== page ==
The Fuzzy Duckling by Jane Werner Watson

What Katie read:
The Curious Case of the Dog in the Night-Time by Mark Haddon
The Perks of Being a Wallflower by Stephen Chbosky
Mudbound by Hillary Jordan (still reading)

What are you and your kids reading?

TV Junkies Meet Netflix

image001Our TV is on a lot.

Long ago it became habit for Cortney and I to just turn the TV on when we were home. The way our main level is set up, our kitchen, dining area, and living room are all open to each other. If it wasn’t for the island separating the kitchen, it would basically be one big room.

When Eddie was born, the TV was never not on. Almost 24/7 the glow of the TV illuminated his first couple weeks as I basically lived on the couch recovering from my C-section.

Since then our lives have gotten busy and even though we have a DVR, we haven’t been able to keep up with our favorite shows. With both of us working full-time, we opt to not pay for extra channels like HBO which means we miss out on some of the more popular series.

When Cortney was unemployed after Eddie was born, we got Netflix. Cortney watched somewhere around a million documentaries including one about a dang font. We ended up getting rid of it for awhile, but have recently signed up again.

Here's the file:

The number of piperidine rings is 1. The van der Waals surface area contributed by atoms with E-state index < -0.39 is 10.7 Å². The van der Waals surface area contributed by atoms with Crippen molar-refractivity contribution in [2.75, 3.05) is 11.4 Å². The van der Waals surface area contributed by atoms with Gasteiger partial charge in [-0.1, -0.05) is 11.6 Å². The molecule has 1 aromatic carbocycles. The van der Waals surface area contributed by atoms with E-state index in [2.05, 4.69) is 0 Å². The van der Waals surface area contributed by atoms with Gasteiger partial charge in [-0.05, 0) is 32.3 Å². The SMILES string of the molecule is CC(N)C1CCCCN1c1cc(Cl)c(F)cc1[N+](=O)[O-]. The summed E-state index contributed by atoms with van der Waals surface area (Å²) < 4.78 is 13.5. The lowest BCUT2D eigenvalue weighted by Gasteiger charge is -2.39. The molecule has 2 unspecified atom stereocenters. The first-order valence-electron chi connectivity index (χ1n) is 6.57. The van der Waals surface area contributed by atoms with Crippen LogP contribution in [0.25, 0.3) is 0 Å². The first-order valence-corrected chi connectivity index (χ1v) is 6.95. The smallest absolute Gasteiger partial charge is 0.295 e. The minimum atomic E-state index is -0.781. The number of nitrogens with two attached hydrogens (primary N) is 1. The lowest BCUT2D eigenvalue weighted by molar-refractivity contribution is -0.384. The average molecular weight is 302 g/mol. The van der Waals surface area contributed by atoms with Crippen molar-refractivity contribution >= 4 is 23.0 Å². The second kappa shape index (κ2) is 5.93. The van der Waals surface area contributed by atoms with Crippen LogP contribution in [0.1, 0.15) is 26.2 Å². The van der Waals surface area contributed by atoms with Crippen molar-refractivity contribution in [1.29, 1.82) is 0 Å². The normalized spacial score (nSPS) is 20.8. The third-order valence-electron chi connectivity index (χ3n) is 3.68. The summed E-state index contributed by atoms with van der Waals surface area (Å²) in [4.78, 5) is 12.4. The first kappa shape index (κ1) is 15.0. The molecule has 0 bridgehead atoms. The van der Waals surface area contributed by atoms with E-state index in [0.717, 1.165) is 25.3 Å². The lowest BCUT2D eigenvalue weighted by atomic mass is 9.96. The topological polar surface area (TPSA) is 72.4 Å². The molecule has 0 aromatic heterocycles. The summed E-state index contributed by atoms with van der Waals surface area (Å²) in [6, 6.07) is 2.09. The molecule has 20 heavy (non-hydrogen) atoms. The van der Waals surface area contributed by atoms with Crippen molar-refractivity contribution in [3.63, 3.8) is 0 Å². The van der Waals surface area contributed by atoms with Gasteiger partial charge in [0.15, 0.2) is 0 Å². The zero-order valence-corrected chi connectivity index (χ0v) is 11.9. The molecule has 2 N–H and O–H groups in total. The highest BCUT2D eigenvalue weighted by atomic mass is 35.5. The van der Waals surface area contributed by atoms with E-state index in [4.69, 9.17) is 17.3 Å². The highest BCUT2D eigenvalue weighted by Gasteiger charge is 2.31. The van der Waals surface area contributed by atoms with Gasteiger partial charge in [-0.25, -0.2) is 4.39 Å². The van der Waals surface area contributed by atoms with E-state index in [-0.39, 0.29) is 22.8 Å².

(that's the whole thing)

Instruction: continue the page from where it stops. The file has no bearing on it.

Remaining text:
With three TVs in the house and kids who are into superheroes, and with being house bound due to such cold weather, it seemed like a good deal.

Netflix is available on our devices, through our Wii, through our TiVo, and through the Roku.

Even though we are trying to limit Eddie’s screen time, he is loving discovering all the Super Hero cartoons: The Justice League, Spiderman, etc. Cort and I are enjoying the trip down memory lane with the cartoons of our childhood.

Eddie did a little dance when he realized that he could watch somewhere around a million episodes of Curious George–a favorite in our house right now. As a family, we watch a DVR-ed episode every evening before bedtime. Now we have more of a variety of episodes and even movies to watch from the series.

Saturday night after the kids went to bed, Cortney and I settled in to watch a few episodes of Portlandia.

All four of us have profiles set up so Portlandia doesn’t end up on Eddie or Charlie’s profiles, but Super Why and My Little Pony do, which is perfect.

Do you have Netflix? What should Cortney and I watch next? What should we add for Eddie and Charlie?

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Disclosure: I am a member of the Netflix Stream Team and will be sharing monthly tips and stories about how my family uses Netflix on a regular basis. As a member of the Stream Team I was provided with a Roku and a voucher to apply towards my Netflix account. I was not otherwise compensated for this post. All opinions are my own.

Coming Down the Mountain